Microfinance was originally closely associated with microcredit, small loans ranging from tens to hundreds of euros granted to small businesses and tradesmen with limited or no collateral who need to borrow amounts too small to interest traditional banks. The first to develop microcredit was Bangladeshi economist Muhammad Yunus. In 1976, the man long nicknamed “the banker of the poor” established Grameen Bank in Bangladesh, the first bank specialising in microcredit. His success in Bangladesh is such that similar initiatives sprung up more or less all over the world, and Yunus was awarded the Nobel Peace Prize in 2006. Through his bank, Muhammad Yunus demonstrated that not only do poor people repay their loans, but they can pay high interest and the lender can cover its own costs.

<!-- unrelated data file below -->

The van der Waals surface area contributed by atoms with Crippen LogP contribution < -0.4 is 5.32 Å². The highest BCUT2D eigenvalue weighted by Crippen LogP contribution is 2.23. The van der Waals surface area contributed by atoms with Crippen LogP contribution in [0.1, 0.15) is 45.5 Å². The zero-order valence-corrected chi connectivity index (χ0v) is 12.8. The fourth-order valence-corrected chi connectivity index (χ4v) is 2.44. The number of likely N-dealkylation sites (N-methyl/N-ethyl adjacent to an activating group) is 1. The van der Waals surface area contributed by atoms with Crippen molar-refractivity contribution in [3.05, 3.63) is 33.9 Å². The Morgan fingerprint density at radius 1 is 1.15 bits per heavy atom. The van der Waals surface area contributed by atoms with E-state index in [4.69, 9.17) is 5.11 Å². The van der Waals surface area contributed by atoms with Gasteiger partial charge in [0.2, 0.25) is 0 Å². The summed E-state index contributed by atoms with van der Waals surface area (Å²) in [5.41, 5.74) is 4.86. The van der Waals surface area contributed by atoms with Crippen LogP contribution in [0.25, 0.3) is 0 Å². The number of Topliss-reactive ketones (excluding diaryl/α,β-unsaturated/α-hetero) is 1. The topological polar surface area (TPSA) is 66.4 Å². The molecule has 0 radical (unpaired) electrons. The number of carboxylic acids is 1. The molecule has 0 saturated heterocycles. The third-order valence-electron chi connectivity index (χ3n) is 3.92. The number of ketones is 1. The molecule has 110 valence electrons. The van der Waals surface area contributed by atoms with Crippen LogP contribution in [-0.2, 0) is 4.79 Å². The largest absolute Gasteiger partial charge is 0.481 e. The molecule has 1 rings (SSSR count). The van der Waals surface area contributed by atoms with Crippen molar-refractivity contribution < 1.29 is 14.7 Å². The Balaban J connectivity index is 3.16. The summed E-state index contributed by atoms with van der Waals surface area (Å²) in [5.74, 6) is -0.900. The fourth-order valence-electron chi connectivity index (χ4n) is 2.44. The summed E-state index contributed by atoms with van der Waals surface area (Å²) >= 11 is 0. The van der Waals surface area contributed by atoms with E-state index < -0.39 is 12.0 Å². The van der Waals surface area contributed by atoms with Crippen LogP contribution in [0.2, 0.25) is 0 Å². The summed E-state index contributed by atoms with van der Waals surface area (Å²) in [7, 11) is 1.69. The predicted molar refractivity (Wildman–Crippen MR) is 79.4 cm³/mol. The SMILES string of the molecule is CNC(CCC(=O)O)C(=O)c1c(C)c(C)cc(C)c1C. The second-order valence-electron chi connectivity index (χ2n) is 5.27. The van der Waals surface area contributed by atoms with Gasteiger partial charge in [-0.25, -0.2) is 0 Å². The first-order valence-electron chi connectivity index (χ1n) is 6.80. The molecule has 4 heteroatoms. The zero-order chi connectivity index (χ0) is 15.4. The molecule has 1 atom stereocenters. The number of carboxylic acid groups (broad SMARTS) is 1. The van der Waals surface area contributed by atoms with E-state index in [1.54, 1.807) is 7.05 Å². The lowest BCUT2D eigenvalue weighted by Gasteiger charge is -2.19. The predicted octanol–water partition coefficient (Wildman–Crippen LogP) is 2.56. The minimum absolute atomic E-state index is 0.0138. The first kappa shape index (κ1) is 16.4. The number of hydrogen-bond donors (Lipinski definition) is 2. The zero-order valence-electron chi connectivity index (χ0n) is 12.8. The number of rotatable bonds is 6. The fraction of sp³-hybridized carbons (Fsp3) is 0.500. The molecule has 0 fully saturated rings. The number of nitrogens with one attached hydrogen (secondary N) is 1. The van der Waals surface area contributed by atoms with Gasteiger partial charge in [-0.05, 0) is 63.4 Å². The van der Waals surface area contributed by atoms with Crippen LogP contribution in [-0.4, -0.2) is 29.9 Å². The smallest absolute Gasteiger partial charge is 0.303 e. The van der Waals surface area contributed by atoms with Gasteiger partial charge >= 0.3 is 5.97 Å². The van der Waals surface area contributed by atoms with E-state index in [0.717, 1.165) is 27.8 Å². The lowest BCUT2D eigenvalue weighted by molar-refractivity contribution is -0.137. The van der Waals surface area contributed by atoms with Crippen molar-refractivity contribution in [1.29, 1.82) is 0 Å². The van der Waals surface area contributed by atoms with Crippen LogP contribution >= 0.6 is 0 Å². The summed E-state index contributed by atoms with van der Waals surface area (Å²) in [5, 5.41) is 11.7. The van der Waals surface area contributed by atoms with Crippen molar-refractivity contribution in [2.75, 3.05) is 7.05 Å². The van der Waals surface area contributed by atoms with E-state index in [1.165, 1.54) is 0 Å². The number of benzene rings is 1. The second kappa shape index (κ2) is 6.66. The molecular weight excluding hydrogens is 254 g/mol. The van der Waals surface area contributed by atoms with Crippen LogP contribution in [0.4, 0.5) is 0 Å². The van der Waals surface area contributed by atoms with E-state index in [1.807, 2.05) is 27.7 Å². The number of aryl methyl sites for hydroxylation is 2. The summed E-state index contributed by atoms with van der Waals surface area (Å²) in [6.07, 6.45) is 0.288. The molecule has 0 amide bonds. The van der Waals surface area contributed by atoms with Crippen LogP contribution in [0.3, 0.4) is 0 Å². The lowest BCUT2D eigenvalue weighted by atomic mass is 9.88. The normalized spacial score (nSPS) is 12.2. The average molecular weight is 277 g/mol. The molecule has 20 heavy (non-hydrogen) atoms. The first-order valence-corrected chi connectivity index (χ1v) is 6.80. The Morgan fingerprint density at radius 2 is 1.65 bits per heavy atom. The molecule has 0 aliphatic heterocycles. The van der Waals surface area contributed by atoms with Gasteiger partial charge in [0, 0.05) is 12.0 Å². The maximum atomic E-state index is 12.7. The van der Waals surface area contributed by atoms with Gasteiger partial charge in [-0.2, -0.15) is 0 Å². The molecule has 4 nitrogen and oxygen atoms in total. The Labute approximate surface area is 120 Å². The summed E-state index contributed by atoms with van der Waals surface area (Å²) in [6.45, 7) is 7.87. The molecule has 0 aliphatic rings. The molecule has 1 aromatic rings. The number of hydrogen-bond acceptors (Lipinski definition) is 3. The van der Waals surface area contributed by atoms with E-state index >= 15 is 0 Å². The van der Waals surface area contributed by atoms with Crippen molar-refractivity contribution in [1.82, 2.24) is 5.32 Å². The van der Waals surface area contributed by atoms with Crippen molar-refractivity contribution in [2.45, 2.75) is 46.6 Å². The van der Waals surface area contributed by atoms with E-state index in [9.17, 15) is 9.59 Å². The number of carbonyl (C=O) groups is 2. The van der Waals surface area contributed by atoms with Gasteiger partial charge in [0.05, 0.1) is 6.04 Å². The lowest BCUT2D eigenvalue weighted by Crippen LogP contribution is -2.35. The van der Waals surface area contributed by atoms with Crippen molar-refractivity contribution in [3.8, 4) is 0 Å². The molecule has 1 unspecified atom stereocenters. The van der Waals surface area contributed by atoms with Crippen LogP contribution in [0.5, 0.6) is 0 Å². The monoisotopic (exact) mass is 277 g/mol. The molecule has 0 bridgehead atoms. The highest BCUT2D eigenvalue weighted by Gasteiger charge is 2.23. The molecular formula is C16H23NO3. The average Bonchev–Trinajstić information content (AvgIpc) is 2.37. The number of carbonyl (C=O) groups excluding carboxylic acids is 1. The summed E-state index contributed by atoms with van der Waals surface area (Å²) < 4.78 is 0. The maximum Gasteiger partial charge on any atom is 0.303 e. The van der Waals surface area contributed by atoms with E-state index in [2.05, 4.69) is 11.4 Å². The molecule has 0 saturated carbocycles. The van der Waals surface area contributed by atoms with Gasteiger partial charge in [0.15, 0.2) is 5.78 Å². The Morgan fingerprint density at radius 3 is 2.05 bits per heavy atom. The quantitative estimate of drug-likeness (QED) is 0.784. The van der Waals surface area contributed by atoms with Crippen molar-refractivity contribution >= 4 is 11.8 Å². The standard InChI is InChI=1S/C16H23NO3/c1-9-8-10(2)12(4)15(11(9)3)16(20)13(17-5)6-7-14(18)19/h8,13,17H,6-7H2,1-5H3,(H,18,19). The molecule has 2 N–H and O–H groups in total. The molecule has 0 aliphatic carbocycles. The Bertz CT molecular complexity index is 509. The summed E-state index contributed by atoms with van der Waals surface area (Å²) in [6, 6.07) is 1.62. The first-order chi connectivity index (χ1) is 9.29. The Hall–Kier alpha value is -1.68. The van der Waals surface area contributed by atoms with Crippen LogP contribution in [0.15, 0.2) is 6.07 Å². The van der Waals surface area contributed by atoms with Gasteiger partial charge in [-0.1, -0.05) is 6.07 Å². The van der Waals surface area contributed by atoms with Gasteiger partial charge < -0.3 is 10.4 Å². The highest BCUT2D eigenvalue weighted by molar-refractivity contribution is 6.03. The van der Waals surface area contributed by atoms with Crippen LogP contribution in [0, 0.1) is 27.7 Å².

Over recent decades, microfinance has developed to now cover a range of financial products such as savings, insurance, payment methods and money transfers. New products and service delivery channels have also been set up to meet the highly diverse needs of low-income populations, such as group loans and group guarantees, preconditions for savings, and a gradual increase in loan amounts to assess their clients’ creditworthiness. Microfinance is primarily aimed at households living just below or just above the poverty threshold ($1.25 per day), and the majority of borrowers are women. It is mainly developing in southern hemisphere countries where it enables small tradesmen, traders or farmers to carry out micro-projects, but the idea is also gaining ground in Europe and the United States.